In the deciding game, the Pirates scored first as Alex Cole led off with a walk, advanced to third on a double by Andy Van Slyke, and scored on a sacrifice fly by Orlando Merced.  In the sixth inning, Jay Bell scored on a single by Van Slyke which the Pirates took the lead going into the bottom of the ninth inning.

Terry Pendleton led off the ninth inning with a double.  David Justice followed with a sharp grounder to Pirates’ second baseman Jose Lind, who misplayed the ball which allowed the runners to reach base at the corners with no outs.  Sid Bream was walked on four pitches from Doug Drabek.  Drabek was replaced by Stan Belinda.  Ron Gant hit a deep fly ball to Barry Bonds which allowed Pendleton to score.  Damon Berryhill was walked to load the bases again.  Belinda was able to get the next batter, Brian Hunter, to pop out for the second out.  Braves’ manager Bobby Cox sent a seldom-used utility player named Francisco Cabrera to hit for Braves’ pitcher Jeff Reardon.  Cabrera hit a line drive which allowed Justice to score.   Bream was given the green light and scored in a close play at the plate to give the Braves an improbable win.

Unfortunately the Braves went on to lose the World Series to the Toronto Bluejays.

In an interesting tidbit that I read about this game was during Cabrera’s at-bat when he hit a line drive foul before his game-winning hit, Van Slyke and Bonds got into a brief argument as Van Slyke signaled Bonds to move in closer so that Bonds could cut off a potential single and keep the runners from scoring.  Bonds gave Van Slyke the finger and refused to move then on the next swing Cabrera lined the pitch which dropped in front of Bonds.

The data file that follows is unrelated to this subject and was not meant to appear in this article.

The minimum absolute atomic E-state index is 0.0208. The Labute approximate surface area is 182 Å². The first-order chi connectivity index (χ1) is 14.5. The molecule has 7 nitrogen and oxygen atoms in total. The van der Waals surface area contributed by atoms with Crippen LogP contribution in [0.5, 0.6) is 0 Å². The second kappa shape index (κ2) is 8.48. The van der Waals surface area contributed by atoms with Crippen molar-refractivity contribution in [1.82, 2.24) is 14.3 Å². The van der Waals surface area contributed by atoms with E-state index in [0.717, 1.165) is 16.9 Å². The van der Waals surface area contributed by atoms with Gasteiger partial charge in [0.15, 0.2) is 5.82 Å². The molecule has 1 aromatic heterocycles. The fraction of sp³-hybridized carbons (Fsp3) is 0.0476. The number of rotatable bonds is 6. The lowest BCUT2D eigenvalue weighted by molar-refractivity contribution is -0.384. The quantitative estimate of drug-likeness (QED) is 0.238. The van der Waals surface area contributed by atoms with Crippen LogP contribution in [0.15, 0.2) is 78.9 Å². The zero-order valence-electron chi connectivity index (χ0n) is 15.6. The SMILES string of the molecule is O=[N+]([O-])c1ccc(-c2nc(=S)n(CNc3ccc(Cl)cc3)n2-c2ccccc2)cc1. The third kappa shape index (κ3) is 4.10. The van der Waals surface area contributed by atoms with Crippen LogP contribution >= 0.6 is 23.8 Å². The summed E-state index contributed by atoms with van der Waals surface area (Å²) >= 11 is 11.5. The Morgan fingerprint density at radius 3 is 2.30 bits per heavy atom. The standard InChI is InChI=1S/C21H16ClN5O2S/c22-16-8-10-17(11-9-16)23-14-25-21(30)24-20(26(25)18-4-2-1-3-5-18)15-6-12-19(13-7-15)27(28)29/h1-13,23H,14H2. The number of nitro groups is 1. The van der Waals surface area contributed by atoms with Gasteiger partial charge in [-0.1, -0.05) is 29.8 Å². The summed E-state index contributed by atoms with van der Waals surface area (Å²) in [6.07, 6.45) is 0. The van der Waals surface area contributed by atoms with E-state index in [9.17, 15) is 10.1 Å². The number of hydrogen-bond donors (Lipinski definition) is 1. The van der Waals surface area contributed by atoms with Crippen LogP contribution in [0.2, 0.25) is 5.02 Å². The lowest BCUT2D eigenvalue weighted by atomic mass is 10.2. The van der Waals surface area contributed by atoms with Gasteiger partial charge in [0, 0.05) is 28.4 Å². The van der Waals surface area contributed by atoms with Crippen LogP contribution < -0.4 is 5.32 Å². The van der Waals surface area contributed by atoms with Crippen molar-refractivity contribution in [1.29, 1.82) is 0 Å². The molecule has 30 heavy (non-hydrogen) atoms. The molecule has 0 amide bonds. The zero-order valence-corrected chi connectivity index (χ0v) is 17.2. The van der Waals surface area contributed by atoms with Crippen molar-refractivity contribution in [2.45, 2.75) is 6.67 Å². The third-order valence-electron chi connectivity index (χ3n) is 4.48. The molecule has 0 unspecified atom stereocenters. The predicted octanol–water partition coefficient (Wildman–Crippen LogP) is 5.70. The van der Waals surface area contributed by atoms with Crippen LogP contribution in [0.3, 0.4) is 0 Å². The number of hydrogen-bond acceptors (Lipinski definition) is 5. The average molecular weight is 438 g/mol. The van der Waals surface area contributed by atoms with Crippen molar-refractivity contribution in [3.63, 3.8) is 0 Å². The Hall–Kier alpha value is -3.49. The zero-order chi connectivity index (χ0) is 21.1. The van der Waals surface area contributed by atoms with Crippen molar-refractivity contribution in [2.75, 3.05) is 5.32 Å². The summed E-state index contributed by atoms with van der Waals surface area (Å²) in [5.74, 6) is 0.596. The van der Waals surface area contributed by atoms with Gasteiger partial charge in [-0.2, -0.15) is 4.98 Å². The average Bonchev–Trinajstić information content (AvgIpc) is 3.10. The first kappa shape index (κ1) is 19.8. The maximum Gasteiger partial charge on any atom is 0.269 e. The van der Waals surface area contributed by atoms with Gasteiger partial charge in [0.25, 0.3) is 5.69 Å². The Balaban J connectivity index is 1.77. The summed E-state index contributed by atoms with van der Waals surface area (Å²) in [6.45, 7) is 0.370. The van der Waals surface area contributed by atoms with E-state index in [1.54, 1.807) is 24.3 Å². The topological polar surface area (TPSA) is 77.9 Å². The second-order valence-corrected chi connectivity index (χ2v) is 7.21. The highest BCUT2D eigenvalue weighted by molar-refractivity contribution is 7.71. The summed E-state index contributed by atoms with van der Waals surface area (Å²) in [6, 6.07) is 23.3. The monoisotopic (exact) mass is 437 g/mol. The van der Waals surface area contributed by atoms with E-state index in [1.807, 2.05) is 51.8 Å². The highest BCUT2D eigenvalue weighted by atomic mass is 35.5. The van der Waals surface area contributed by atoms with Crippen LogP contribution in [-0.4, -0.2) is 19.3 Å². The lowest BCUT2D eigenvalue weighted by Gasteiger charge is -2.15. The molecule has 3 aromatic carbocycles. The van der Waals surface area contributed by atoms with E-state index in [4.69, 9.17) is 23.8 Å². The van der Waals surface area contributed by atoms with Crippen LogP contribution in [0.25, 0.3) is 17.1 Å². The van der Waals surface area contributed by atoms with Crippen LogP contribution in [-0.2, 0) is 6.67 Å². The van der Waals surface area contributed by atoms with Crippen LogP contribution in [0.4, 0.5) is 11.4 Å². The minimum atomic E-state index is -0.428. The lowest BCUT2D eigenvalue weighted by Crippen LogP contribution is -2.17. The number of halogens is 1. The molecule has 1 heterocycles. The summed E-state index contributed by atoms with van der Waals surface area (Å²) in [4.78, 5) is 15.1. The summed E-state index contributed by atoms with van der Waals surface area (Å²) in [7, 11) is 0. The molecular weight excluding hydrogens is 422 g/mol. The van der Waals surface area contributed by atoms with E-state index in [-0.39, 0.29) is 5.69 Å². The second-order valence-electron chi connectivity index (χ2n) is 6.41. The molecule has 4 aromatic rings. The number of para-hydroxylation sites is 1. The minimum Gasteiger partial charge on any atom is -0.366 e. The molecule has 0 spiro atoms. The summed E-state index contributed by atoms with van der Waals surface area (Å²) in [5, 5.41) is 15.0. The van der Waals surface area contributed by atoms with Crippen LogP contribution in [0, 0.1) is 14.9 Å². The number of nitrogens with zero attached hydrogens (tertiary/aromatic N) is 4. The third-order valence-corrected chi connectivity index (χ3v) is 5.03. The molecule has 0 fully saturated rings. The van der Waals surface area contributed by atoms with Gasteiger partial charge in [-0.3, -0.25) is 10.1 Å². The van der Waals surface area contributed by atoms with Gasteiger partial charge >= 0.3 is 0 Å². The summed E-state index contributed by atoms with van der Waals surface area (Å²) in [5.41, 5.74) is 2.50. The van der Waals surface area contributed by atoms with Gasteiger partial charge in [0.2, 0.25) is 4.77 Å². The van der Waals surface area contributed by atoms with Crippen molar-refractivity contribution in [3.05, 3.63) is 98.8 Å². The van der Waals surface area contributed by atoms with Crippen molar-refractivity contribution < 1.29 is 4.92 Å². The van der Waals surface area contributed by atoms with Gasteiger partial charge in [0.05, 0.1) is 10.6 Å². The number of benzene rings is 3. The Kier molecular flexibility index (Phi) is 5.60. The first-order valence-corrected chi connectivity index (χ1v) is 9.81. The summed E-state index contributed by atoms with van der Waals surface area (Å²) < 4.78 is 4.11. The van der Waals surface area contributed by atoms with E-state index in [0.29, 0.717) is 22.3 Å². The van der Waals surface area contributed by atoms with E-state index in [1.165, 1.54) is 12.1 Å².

Cabrera played one more season for the Braves and finished his career with the Orix Blue Wave in Japan.  He later managed the St. Louis Cardinals’ Dominican League affiliate.  He is the only player in Major League Baseball history to win a postseason series with a hit during an at bat in which he could have lost the series with an out.

Bream played for the Braves in 1993 then signed with the Houston Astros in 1994 and seeing limited action as a pinch hitter.

The Pirates never recovered from their loss to the Braves.  They would not have another winning season for the next 20 years and did not make another postseason appearance until 2013.

Until 2008, the Braves were the last team to win a seventh game after blowing a 3-1 series lead.

At least for one cool night in October, Braves fans will remember it warmly.